Solving the puzzle of why Finns have the highest IQ, but one of the lowest number of Nobel prizes in Europe
Edward Dutton, Jan te Nijenhuis, Eka Roivainen Intelligence (Sept - Oct 2014)
Finland does very well in PISA, but has very few Nobel Prize winners.
Finns have the highest IQ in Europe but the smallest SD.
Finns have high Conscientiousness and Agreeableness.
This explains why they do well in education, but not in measures of significant creative achievement.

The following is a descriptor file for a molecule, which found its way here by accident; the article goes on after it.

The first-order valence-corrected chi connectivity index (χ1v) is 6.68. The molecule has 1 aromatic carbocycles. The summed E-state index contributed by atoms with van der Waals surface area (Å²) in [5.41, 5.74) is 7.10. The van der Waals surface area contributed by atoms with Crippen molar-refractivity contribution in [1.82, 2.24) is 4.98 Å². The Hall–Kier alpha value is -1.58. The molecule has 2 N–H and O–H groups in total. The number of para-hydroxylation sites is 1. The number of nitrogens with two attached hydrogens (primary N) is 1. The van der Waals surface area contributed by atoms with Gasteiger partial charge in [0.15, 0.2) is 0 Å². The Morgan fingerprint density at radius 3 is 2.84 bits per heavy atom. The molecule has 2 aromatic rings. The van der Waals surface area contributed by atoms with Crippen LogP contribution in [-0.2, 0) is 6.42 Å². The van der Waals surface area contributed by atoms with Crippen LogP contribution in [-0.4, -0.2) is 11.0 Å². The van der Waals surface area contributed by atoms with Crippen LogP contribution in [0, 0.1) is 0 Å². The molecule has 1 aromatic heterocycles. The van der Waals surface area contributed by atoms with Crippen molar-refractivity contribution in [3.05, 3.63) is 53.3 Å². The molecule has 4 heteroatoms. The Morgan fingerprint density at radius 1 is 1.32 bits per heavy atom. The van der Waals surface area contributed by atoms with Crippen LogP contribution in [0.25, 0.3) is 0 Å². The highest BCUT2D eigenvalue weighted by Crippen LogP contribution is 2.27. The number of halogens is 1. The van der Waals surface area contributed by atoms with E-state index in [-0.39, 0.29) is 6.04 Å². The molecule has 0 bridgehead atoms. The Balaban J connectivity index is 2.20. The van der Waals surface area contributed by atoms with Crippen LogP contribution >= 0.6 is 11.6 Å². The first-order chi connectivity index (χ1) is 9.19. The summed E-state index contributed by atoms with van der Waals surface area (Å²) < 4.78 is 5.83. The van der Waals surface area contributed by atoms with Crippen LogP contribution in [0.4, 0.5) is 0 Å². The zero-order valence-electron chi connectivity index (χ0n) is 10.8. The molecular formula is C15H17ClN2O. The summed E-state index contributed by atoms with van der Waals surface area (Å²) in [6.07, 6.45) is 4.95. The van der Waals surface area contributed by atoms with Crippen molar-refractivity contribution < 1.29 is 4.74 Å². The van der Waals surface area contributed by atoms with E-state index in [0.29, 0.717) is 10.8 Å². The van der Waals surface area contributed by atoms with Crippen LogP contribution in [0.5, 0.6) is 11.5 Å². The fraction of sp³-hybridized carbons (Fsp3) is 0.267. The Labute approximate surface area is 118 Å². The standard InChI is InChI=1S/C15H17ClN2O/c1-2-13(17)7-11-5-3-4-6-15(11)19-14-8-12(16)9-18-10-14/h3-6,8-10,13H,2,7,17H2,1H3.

Finland has been noted to perform consistently very well in the international PISA assessments for many years, but it also has a relatively low per capita number of Nobel Prize winners. We draw upon a large body of proxy data and direct evidence, including the first ever use of RTs to calculate the Finnish IQ and the first ever use of the WAIS IV and PISA scores in the same capacity. Based on these data, we hypothesize that Finns perform so consistently well in PISA because they have a higher IQ overall than other European countries and exhibit a specialized slow life history strategy characterized by high Agreeableness and Conscientiousness, and low Psychoticism and Extraversion. Most of these traits predict educational success but all would suppress genius and creativity amongst this population. We connect the present distribution of phenotypic traits amongst the Finnish population with evolutionary change starting in the Pleistocene, accelerating in the Holocene, and continuing into the present day. We argue that this profile explains why Finns are relatively poorly represented in terms of science Nobel laureates.